Not just that, Ethiopia also has a rich history and it’s home to plenty of historic monuments and buildings that have witnessed the test of time (unlike in many parts of Africa where they were destroyed by colonial forces). It’s got a culture unlike anywhere else on the continent, and its climate is polar opposites to the deserts surrounding the country.
February: Singapore + Laos
A few weeks after my trip to Ethiopia, we embarked on our three-month journey around Asia. Alberto had taken a sabbatical from work for us to travel with Kaleya before she turned two (when her airfare is no longer free!). First we celebrated Chinese New Year with my family in Singapore, then we spent two weeks in Laos.
Traveling Laos with a kid was so much fun, and surprisingly easy and rewarding. The thing we loved most about Laos was its slow pace and laid back and calm atmosphere. With the government shutting down the party scene in Vang Vieng, it felt like a place that allowed us to experience Southeast Asia of the yesteryears. Laos is truly one of the most underrated countries in Southeast Asia.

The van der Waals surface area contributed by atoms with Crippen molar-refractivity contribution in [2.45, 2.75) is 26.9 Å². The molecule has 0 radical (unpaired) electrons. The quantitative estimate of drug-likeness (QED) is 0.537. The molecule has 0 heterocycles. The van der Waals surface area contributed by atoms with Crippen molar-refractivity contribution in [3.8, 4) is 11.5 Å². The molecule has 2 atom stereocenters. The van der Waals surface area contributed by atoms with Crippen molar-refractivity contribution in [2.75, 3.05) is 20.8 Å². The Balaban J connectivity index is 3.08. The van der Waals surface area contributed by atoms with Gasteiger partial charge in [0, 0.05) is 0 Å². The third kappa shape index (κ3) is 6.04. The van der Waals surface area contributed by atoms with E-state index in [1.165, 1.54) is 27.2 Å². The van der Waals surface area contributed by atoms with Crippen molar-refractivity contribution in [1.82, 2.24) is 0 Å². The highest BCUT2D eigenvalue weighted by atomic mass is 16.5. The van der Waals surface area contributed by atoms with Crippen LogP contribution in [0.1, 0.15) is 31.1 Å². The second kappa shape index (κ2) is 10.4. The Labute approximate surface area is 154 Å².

March: East Timor
From Laos, we moved on to East Timor or Timor-Leste as it’s officially called. I was first drawn to Timor-Leste by its tumultuous history and odd mix of cultures (Portuguese meets Indonesian). The country was colonised by the Portuguese in the 16th century and was invaded by Indonesia until it gained independence in 2002. Today, UN troops have officially withdrawn, but Timor-Leste is still on its road to recovery.
Traveling East Timor was truly an adventure, as tourism was still in its infancy, and it was challenging at times. In general, East Timor didn’t quite feel like Southeast Asia — it reminded me more of the Pacific Islands. It was also shockingly expensive, since the US dollar ($) is the legal tender in East Timor. Because of the limited infrastructure, it was very expensive and difficult to travel beyond the capital Dili so we ended up staying in the city and didn’t quite enjoy the country as much as I expected to.